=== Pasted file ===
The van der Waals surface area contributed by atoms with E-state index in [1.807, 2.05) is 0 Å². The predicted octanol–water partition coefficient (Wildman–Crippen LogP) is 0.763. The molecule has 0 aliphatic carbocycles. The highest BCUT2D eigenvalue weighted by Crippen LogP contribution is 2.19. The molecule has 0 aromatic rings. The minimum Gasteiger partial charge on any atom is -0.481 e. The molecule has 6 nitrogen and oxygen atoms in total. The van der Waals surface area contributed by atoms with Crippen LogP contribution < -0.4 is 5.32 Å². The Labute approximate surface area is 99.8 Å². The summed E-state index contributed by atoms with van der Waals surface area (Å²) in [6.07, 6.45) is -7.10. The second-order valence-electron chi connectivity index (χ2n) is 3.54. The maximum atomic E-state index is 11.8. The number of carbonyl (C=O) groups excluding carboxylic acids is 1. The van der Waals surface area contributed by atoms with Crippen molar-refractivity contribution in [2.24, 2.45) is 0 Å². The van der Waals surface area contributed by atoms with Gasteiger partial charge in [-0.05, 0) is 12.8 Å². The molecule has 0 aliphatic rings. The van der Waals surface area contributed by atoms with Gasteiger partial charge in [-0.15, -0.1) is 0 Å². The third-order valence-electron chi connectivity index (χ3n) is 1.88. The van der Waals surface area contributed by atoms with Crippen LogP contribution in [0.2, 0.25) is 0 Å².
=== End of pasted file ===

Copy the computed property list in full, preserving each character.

The van der Waals surface area contributed by atoms with E-state index in [1.807, 2.05) is 0 Å². The predicted octanol–water partition coefficient (Wildman–Crippen LogP) is 0.763. The molecule has 0 aliphatic carbocycles. The highest BCUT2D eigenvalue weighted by Crippen LogP contribution is 2.19. The molecule has 0 aromatic rings. The minimum Gasteiger partial charge on any atom is -0.481 e. The molecule has 6 nitrogen and oxygen atoms in total. The van der Waals surface area contributed by atoms with Crippen LogP contribution < -0.4 is 5.32 Å². The Labute approximate surface area is 99.8 Å². The summed E-state index contributed by atoms with van der Waals surface area (Å²) in [6.07, 6.45) is -7.10. The second-order valence-electron chi connectivity index (χ2n) is 3.54. The maximum atomic E-state index is 11.8. The number of carbonyl (C=O) groups excluding carboxylic acids is 1. The van der Waals surface area contributed by atoms with Crippen molar-refractivity contribution in [2.24, 2.45) is 0 Å². The van der Waals surface area contributed by atoms with Gasteiger partial charge in [-0.05, 0) is 12.8 Å². The molecule has 0 aliphatic rings. The van der Waals surface area contributed by atoms with Gasteiger partial charge in [-0.15, -0.1) is 0 Å². The third-order valence-electron chi connectivity index (χ3n) is 1.88. The van der Waals surface area contributed by atoms with Crippen LogP contribution in [0.2, 0.25) is 0 Å².